Liquidity conditions and monetary policy operations in the period from 31 October 2018 to 29 January 2019

Prepared by Toshi Nakamura and Pamina Karl

Published as part of the ECB Economic Bulletin, Issue 2/2019.

This box describes the ECB’s monetary policy operations during the seventh and eighth reserve maintenance periods of 2018, which ran from 31 October 2018 to 18 December 2018 and from 19 December 2018 to 29 January 2019 respectively. Throughout this period the interest rates on the main refinancing operations (MROs), the marginal lending facility and the deposit facility remained unchanged at 0.00%, 0.25% and −0.40% respectively. In parallel, the Eurosystem continued to purchase public sector securities, covered bonds, asset-backed securities and corporate sector securities as part of its asset purchase programme (APP), with a target of €15 billion of net purchases on average per month until the end of December 2018. It then entered the reinvestment phase on 1 January 2019.

Liquidity needs

In the period under review, the average daily liquidity needs of the banking system, defined as the sum of net autonomous factors and reserve requirements, stood at €1,511.5 billion, an increase of €51.8 billion compared with the previous review period (i.e. the fifth and sixth maintenance periods of 2018). This rise in liquidity needs was largely the result of an increase in net autonomous factors, which grew on average by €51.4 billion to €1,384.5 billion during the review period, while minimum reserve requirements increased on average by €0.4 billion to €127.1 billion.

The growth in net autonomous factors was due to an increase in liquidity-absorbing factors and a decrease in liquidity-providing factors. Among liquidity-absorbing factors, banknotes in circulation and other autonomous factors rose on average by €16.8 billion to €1,210 billion and by €18.5 billion to €730.7 billion respectively, partly offset by a decline in government deposits of €23.3 billion to €236.1 billion. The most significant contribution to the growth in net autonomous factors came from a decrease in net assets denominated in euro, which declined on average by €46.7 billion to €153.5 billion. Eurosystem liabilities to non‑euro area residents in euro increased on average by €50.5 billion, reflecting a more pronounced seasonal pattern at the year-end than at the quarter-end during the previous review period[1] and thus contributing negatively to the (liquidity-providing) average net assets denominated in euro.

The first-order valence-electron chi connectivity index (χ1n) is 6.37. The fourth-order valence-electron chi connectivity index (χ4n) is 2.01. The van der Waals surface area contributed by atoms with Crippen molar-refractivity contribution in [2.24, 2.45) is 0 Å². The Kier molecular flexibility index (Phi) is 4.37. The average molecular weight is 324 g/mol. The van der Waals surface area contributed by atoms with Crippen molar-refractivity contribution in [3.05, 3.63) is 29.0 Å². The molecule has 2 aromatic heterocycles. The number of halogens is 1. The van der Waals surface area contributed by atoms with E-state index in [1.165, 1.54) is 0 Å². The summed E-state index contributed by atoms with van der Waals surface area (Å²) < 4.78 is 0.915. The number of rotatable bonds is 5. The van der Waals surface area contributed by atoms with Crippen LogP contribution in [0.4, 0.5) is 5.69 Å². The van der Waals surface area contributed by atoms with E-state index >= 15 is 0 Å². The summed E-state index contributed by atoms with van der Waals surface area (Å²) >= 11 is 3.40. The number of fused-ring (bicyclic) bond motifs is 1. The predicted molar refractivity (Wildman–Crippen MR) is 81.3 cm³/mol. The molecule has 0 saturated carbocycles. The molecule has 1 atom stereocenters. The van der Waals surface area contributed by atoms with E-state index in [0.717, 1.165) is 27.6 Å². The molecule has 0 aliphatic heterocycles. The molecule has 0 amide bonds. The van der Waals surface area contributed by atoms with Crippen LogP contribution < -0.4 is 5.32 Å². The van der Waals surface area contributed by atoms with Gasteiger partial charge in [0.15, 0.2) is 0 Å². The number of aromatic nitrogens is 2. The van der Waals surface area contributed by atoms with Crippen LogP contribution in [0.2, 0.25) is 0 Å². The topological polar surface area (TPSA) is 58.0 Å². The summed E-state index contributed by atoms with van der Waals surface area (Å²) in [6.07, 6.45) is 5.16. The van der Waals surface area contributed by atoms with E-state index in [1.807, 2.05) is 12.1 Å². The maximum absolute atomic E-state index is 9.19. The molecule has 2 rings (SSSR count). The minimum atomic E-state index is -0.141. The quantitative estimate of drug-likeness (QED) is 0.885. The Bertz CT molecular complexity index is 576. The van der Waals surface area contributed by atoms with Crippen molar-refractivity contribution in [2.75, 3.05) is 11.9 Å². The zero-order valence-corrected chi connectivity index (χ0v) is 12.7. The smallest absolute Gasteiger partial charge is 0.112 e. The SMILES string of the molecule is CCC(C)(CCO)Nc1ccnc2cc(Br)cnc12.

Table A

Eurosystem liquidity conditions

Liabilities – liquidity needs

(averages; EUR billions)

Assets – liquidity supply

(averages; EUR billions)

Other liquidity-based information

(averages; EUR billions)

Interest rate developments

(averages; percentages)

Source: ECB.
Notes: All figures in the table are rounded to the nearest €0.1 billion. Figures in brackets denote the change from the previous review or maintenance period.
1) “Minimum reserve requirements” is a memo item that does not appear on the Eurosystem balance sheet and therefore should not be included in the calculation of total liabilities.
2) The overall value of autonomous factors also includes “items in course of settlement”.

Liquidity provided through monetary policy instruments

The average amount of liquidity provided through open market operations – including both tender operations and APP purchases – increased by €35.7 billion to €3,379.8 billion (see Chart A). This increase was fully attributable to net APP purchases, while demand for tender operations decreased slightly.

Chart A

Evolution of open market operations and excess liquidity

(EUR billions)

Source: ECB.

The average amount of liquidity provided through tender operations declined slightly over the review period, by €6.6 billion to €732.5 billion. This decrease was entirely due to a lower average outstanding amount of targeted longer-term refinancing operations (TLTROs), which decreased by €9.2 billion. The average liquidity provided through MROs increased by €2.5 billion to €7.3 billion, which partially offset the decline in TLTROs.